Chimney Rock, NE
June 08, 2001
Provided by: GLOBE at Night
Summary authors & editors: Jim Foster
Chimney Rock was one of the most picturesque landmarks along the routes of the Pony Express and the Oregon Trail. It could be seen from about 40 miles a way and represented the end of the prairies and the beginning of the western mountains and basins.
This week, riders are re-creating the nearly 2,000 mile, 24 hour-a-day relay that brought mail from St. Joseph, MO to Sacramento, CA in 1860 and 1861. Commemorative letters delivered to Sacramento during the re-creation contain a picture of Chimney Rock. 110 years ago, horses were stationed 10 to 15 miles apart during nearly the entire lengh of the cross country ride - even if the riders weren't fresh, the ponies were. In the late 1850s, it still took a month to get from New York to San Francisco by ship and almost as long by wagon and stage coach. The Pony Express could make the trip in less than 10 days, but the coming of the telegraph and transcontinental railroad ended the need to have cowboys galloping across the plains carrying the mail.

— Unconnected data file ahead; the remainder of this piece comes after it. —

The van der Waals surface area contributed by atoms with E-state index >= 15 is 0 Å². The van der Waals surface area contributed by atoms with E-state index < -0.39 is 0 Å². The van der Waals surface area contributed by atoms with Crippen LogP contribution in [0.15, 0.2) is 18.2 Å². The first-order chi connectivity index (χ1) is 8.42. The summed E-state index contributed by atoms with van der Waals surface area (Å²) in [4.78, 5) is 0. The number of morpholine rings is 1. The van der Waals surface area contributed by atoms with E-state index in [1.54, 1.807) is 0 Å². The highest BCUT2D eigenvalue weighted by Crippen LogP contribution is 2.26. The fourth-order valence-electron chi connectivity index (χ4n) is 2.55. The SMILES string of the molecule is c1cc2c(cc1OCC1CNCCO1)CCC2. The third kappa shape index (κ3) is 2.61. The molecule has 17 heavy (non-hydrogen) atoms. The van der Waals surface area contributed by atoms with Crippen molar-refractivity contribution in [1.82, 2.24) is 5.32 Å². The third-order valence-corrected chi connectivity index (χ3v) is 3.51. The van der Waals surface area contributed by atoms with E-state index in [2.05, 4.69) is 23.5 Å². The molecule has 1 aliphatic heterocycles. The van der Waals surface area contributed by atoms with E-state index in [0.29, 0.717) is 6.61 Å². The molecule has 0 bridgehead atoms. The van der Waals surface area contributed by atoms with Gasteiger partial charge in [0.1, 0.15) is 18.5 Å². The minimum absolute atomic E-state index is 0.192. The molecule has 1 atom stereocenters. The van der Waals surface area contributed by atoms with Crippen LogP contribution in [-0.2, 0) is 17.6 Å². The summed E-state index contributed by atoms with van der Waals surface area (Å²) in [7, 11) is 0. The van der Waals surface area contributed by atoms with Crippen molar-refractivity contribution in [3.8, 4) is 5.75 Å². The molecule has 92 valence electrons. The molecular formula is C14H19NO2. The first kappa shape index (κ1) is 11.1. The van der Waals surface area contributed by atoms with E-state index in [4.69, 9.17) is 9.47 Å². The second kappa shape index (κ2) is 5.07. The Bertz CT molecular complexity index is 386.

Several 19th century accounts reported that Chimney Rock seemed to be shrinking. However, even though erosion is continuous, measurements made of this sandstone pinnacle in the late 1800s are very close to the modern measurement of 325 feet from tip to base - the spire is 120 feet high.